After months of research and rumors, the technical details of BleedingTooth, a zero-click attack on the Linux Bluetooth subsystem that would have allowed unauthenticated threat actors to execute arbitrary code with kernel privileges, have finally been revealed.
BleedingTooth are actually three flaws found in BlueZ, the official Linux Bluetooth protocol stack available on any computer and Internet of Things (IoT) device based on Linux systems.
Andy Nguyen, Google’s security specialist, published a paper in which he describes in great detail how he discovered and chained these flaws to lead to remote code execution on a device with Ubuntu system employed as a test environment.
In his report, the expert notes that it was based on BlueBorne’s report, a set of Bluetooth vulnerabilities detected in 2017: “Prior to BlueBorne’s discovery, the investigation of Bluetooth attacks was limited to the analysis of firmware vulnerabilities or specifications that could be malicious.”
Of the flaws detected by Nguyen, the most serious one (CVE-2020-12351) is related to a heap-based type confusion issue that received an 8.3/10 score on the Common Vulnerability Scoring System (CVSS) scale: “An attacker close to a Bluetooth-enabled device can send malicious l2cap packets, leading to a denial of service (DoS) scenario and even arbitrary code execution,” the researcher says.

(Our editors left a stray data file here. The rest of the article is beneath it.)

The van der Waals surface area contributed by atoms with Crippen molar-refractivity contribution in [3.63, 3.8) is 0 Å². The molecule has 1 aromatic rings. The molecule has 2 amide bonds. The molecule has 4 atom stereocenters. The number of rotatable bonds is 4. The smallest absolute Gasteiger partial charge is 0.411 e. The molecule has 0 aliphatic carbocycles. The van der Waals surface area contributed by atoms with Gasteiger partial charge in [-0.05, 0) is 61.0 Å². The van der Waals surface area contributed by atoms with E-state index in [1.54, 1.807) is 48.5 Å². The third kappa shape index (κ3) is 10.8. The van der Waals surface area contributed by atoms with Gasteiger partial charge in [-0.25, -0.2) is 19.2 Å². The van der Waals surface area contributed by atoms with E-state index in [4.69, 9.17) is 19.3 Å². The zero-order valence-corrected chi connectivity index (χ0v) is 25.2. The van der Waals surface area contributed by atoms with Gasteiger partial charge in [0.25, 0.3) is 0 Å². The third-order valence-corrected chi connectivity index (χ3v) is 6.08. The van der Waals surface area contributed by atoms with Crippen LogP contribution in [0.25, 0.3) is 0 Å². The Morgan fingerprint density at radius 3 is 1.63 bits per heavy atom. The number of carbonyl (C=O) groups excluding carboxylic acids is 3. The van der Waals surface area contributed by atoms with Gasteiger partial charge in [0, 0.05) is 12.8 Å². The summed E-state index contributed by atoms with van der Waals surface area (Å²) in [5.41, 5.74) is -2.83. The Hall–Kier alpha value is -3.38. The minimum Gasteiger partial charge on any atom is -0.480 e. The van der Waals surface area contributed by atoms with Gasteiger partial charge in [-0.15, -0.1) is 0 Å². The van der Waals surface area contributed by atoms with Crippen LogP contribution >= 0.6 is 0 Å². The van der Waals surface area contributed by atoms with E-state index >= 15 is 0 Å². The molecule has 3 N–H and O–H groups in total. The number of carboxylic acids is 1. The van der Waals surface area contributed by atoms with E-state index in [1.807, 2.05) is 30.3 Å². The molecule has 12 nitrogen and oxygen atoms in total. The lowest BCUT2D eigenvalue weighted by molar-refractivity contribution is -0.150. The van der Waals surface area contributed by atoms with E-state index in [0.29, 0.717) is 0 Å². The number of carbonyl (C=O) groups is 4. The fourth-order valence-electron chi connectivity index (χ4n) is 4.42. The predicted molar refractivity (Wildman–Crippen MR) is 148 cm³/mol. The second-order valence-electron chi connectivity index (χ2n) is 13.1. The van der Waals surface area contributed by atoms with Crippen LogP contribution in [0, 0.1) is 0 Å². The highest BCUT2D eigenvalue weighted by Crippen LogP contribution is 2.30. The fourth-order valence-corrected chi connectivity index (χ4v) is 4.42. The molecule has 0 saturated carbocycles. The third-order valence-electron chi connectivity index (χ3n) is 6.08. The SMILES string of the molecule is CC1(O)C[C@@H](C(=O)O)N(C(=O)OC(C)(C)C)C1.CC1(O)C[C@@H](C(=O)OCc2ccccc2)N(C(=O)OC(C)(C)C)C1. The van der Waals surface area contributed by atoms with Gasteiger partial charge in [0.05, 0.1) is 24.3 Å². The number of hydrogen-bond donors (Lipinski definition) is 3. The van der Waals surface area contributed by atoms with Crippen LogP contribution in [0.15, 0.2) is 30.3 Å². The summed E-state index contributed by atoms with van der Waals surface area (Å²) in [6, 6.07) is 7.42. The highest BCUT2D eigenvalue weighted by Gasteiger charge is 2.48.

On the remaining two flaws, the Expert Advisor notes that CVE-2020-12352 is an inadequate access control error, while CVE-2020-24490 is an incorrect buffer condition. Both flaws received average severity scores according to CVSS.
The flaws were patched in the Linux v5.10 kernel, which was released on October 14, just a couple of days after public disclosure of the flaws.
Finally revealing his findings, Nguyen was pleased with the work done by kernel maintainers: “I am glad that, as a result of this work, developers disabled the high-speed Bluetooth feature to mitigate the risk of exploitation.” Although it is unlikely that a threat actor will be able to exploit these flaws, I am glad to have contributed to the use of a more secure and stable kernel,” Nguyen concluded.
To learn more about information security risks, malware variants, vulnerabilities and information technologies, feel free to access the International Institute of Cyber Security (IICS) websites.
He is a well-known expert in mobile security and malware analysis. He studied Computer Science at NYU and started working as a cyber security analyst in 2003. He is actively working as an anti-malware expert. He also worked for security companies like Kaspersky Lab. His everyday job includes researching about new malware and cyber security incidents. Also he has deep level of knowledge in mobile security and mobile vulnerabilities.